This strategy lets people focus on billable work while not neglecting non-billable time.

2. Batching non-billable tasks

A second strategy is to group similar non-billable tasks. 

For example, a marketing design agency has a list of essential non-billable activities it needs to complete each week. 

These activities include employee training, internal meetings, and other administrative work. 

The agency then decides to clump these up together by day like: 

  • Monday: All administrative tasks like emails, responding to clients, updating projects, etc. 
  • Tuesday: All internal and external meetings with team members, clients, vendors, partners, etc. 
  • Wednesday: All training activities like webinars, compliance training, time management training, etc. 

By batching similar tasks together, your team doesn’t have to switch their context often. This technique helps them focus on similar tasks and finish more quickly.

3. Adjust pricing if necessary

Changing the pricing model on specific service offerings is sometimes good practice to optimize non-billable time utilization. 

A consulting company, for example, will offer a service that’s in high demand but requires a lot of non-billable time to complete. 

This could be developing custom solutions for clients. 

To optimize its non-billable utilization, the consulting firm can adjust its pricing model to include the non-billable time for each service. 

This way, non-billable hours are no longer a financial burden since the price includes these hours as well.

4. Prioritize essential non-billable activities

You should also identify and prioritize essential non-billable tasks. These include training, business development, or internal process optimization. 

If you’re a digital agency, here’s how you can optimize your non-billables

Start by identifying all non-billable activities your agency completes (i.e. admin work, training, networking, business development, marketing, etc.).   

Evaluate each one and determine its impact on your business. 

Consider these factors: 

  • Does it support the agency’s goals, mission, and vision?
  • Is it essential for day-to-day operations?
  • Does it help maintain or build the agency’s reputation?
  • Does it help improve efficiency and profitability?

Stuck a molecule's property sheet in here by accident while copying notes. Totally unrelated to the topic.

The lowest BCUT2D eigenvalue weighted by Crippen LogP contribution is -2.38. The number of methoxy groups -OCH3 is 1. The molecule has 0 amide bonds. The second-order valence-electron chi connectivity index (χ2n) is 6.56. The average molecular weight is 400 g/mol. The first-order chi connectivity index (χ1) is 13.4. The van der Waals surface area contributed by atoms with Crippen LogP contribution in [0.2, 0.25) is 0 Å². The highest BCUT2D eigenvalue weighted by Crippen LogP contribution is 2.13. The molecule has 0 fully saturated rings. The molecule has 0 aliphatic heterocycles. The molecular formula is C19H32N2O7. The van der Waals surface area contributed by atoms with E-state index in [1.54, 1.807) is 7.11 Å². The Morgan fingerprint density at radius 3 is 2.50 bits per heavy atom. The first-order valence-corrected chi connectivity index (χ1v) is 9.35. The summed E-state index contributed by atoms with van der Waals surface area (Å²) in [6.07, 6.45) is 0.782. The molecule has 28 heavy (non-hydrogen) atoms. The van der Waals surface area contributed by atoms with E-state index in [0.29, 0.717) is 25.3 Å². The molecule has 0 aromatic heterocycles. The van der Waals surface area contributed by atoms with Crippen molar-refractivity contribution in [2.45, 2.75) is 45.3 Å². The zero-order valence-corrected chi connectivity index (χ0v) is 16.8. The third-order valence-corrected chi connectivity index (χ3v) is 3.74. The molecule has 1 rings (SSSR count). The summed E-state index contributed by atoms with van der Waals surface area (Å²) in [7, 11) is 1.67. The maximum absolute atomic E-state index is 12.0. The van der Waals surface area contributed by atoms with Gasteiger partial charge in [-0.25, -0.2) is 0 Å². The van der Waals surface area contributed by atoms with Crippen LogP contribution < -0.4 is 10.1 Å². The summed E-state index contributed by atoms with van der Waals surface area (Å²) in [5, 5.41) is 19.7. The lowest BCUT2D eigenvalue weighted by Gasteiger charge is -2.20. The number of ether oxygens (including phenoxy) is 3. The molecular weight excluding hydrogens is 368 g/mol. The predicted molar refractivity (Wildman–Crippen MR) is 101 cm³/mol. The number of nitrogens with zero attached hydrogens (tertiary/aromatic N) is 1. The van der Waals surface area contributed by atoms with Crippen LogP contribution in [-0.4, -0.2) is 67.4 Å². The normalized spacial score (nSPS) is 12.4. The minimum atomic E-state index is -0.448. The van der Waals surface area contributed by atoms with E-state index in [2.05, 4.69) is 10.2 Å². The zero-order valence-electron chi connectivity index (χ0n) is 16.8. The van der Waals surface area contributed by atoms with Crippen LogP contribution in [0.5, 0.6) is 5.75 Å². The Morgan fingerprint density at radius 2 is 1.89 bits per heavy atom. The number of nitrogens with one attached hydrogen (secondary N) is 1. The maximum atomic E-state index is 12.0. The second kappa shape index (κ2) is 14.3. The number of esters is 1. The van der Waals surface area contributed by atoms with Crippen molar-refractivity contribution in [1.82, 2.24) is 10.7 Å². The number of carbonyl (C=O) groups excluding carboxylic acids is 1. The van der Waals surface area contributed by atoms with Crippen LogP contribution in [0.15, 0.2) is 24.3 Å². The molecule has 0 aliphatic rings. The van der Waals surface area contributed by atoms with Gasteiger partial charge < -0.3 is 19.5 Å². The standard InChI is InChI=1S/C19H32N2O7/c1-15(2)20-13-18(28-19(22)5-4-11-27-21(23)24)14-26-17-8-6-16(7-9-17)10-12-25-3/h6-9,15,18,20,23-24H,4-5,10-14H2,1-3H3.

The more these boxes it checks, the more critical the non-billable activity is. 

Focus on doing the essential ones first. 

Keep in mind that the importance of non-billable activities can change with time. 

As a result, it’s essential to regularly review the list of activities and make the necessary changes. 

5. Outsource when necessary

Another helpful strategy is to outsource non-billable activities. 

This strategy is beneficial for low-priority administrative tasks. 

Outsourcing such non-billable tasks frees your employees to focus more on billable activities. 

For example, a software development company might outsource administrative tasks like invoicing, bookkeeping, or payroll to an accounting firm. 

6. Automate administrative tasks

Technology can help you streamline and automate many time-consuming tasks. 

Think about things like scheduling, invoicing, or data entry. 

You can even find software solutions that optimize employee training — i.e. learning management systems (LMS).

Another typical example is customer support. 

A customer support provider can free up time answering by creating support docs or using an AI bot to answer common questions. 

The less time spent on repetitive admin activities, the more you get to focus on billable time. 

As a digital agency, you can automate your daily non-billable time as follows: 

  • Start by identifying what non-billable tasks you can automate. Think emails, reports, data entry, appointment scheduling, reminders, notifications, etc. 
  • Find the right digital tools to match these activities. 
  • Evaluate different options and choose those that best suit your business needs. Consider factors like must-have and nice-to-have features, ease of use, customer service, scalability, and cost. 
  • Implement those solutions. Keep in mind that you may need to develop new workflows.
    You may also have to integrate these new tools with your existing systems. Your employees may also need some onboarding on how to use them effectively. 
  • Lastly, monitor these newly automated tasks. Make sure they’re working as expected.  It’s unlikely you’ll find the best workflow on your first try. You also may need to make adjustments as your needs change over time. 

Track time and improve profits with the right tool

So, there you have it – the differences, challenges, mistakes, and best strategies for billable and non-billable hours. 

The main takeaway is that both are important to your business. 

And while billable hours generate revenue, non-billable time takes care of long-term maintenance. 

If you want to automate your billable and non-billable time tracking, look no further than Toggl Track. 

Sign up for a 30-day free trial and see how the time tracker makes your job much easier!

Frequently Asked Questions (FAQs)

Here are a few answers to your questions. 

How many hours should be billable?

According to Drew McLellan of the Agency Management Insitute, “For most [marketing] agencies, the gold standard is that 75 percent of your total number of available hours should be spent on billable tasks.” 

This means that, of the 40 work hours per week, roughly 30 should be billable. 

This figure is not set in stone, however. You need to find the right balance between billable and non-billable time that works for your business. 

Do you get paid for non-billable work?

The short answer is no — non-billable work is not paid directly by the customer. 

That said, non-billable tasks are critical to the long-term success of any organization. 

How can companies manage non-billable hours?

Some best practices include prioritizing critical non-billable tasks, automating admin tasks, and setting limits. 

Well-trained employees excel at optimizing their time. 

So, investing in periodic employee training also helps optimize non-billable hours.

The Toggl Team